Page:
In this paper we propose a scalable hardware and software solution for energy consumption monitoring, to the best of our knoledge there are no such tools available for the researhc community. We release both the hardware schematics and the software with a permissive license in order to encourage the research community to use and extend it
On the Feasibility of Measuring the Internet Through Smartphone-based Crowdsourcing
Adriano Faggiani (University of Pisa, Italy); Enrico Gregori (CNR-IIT, Italy); Luciano Lenzini (University of Pisa, Italy); Simone Mainardi (University of Pisa & Italian National Research Council, Italy); Alessio Vecchio (University of Pisa, Italy)
The large base of Internet-enabled smartphones provides an excellent opportunity for a fine-grained observation of the structure of the Internet and a quantitative evaluation of its characteristics. Smartphones can operate as active mobile monitors and, coordinated by a central entity, they can probe the network on a local scale. Then the results produced by a large number of participants can be merged to obtain a detailed graph of the Internet. Besides the design of the measurement framework, this paper describes the implementation and validation of a traceroute-like tool that is compatible with the Android platform. This confirms that smartphone-based crowdsourcing of network properties can be a viable strategy.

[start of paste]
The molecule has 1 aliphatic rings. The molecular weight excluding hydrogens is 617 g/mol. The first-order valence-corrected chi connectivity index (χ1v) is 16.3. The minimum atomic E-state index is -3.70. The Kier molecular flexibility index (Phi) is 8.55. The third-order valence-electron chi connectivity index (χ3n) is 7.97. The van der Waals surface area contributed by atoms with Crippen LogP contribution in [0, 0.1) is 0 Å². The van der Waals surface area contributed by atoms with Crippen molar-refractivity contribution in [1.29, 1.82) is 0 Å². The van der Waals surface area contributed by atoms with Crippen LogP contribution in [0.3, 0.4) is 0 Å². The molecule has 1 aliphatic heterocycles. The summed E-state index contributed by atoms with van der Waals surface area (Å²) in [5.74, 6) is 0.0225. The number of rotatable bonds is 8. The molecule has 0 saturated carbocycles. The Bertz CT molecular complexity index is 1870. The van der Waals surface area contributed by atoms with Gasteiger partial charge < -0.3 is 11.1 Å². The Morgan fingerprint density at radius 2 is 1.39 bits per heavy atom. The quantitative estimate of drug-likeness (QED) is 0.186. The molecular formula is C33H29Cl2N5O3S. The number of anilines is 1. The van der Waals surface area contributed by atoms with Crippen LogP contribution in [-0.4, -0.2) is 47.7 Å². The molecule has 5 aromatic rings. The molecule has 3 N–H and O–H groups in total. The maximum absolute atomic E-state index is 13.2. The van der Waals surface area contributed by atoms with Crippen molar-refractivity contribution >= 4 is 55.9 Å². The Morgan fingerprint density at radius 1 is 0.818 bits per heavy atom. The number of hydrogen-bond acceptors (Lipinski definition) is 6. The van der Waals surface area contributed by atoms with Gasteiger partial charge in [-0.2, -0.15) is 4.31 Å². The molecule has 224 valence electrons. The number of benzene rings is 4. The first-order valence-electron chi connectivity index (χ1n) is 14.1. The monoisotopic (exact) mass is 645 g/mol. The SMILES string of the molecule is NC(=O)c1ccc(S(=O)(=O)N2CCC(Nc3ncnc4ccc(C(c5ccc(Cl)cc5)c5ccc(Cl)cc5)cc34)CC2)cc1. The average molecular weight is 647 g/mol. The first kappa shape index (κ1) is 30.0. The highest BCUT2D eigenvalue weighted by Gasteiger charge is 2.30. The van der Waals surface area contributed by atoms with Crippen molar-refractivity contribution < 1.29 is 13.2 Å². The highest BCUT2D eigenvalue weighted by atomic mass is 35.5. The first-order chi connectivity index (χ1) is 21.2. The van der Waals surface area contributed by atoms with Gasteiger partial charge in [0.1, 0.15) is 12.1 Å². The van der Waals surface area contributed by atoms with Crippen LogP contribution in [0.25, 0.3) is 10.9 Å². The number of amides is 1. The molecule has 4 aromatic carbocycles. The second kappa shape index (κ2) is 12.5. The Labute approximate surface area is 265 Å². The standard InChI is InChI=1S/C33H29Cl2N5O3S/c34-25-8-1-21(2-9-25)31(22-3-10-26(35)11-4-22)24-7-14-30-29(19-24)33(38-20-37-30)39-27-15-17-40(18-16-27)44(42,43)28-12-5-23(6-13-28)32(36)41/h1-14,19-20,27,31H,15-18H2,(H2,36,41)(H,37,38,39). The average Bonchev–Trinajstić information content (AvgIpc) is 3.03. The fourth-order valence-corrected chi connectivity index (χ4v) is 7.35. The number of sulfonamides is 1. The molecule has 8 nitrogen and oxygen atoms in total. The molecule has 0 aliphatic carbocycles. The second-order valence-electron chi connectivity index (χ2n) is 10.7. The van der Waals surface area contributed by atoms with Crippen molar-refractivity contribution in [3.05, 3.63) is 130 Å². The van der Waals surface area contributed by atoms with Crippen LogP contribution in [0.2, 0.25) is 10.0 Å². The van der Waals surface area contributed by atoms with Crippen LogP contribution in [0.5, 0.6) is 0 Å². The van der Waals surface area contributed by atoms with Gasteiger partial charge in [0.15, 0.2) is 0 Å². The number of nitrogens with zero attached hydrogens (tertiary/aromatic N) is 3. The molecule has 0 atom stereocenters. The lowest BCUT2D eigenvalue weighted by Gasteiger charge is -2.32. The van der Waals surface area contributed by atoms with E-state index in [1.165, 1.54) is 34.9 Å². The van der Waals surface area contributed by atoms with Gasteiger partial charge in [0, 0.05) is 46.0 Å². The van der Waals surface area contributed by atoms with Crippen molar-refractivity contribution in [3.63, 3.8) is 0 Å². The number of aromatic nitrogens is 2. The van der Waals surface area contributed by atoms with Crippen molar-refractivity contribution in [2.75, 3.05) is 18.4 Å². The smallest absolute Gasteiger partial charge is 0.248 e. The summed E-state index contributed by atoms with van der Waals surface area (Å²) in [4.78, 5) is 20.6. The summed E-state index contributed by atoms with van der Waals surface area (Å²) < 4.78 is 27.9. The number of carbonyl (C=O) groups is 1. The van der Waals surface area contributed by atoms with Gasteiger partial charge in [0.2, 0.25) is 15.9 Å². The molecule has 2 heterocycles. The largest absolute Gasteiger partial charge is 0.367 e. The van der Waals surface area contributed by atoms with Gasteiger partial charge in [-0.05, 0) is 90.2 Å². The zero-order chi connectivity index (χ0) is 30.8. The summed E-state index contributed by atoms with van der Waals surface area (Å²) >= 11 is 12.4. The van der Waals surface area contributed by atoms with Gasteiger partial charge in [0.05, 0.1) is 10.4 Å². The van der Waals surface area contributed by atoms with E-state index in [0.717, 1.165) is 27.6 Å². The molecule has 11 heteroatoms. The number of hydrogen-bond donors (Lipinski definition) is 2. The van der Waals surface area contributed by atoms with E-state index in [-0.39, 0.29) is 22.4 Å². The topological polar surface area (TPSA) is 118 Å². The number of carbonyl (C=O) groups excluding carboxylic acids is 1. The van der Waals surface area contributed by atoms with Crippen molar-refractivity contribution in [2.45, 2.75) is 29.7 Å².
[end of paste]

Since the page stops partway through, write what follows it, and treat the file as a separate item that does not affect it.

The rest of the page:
A Benchmark for Channel Assignment Algorithms in Wireless Testbeds
Felix Juraschek (Freie Universität Berlin, Germany); Simon Seif (Freie Universität Berlin, Germany); Mesut Günes (FU Berlin, Germany); Bastian Blywis (Freie Universität Berlin, Germany)
Channel assignment for wireless mesh networks has been proven efficient to increase the network performance by decreasing the interference of simultaneous transmissions. Many algorithms have been proposed, however, a meaningful performance comparison is difficult. The main reasons are that different experimentation environments and performance metrics are used for their evaluation. Thus, finding a universal methodology for the performance evaluation that ensures comparability is complicated. In this paper, we close this gap with a methodology for the performance evaluation of channel assignment algorithms in wireless testbeds. We developed domain-specific performance metrics that express the decrease of network-wide interference. Using these metrics, we developed benchmarking scenarios for performance measurements in wireless testbeds. We present the benchmarking results of a distributed link-based channel assignment algorithm and compare the results to a random-based algorithm and a single channel network. The evaluation was run on the DES-Testbed with 128 nodes at the Freie Universität Berlin.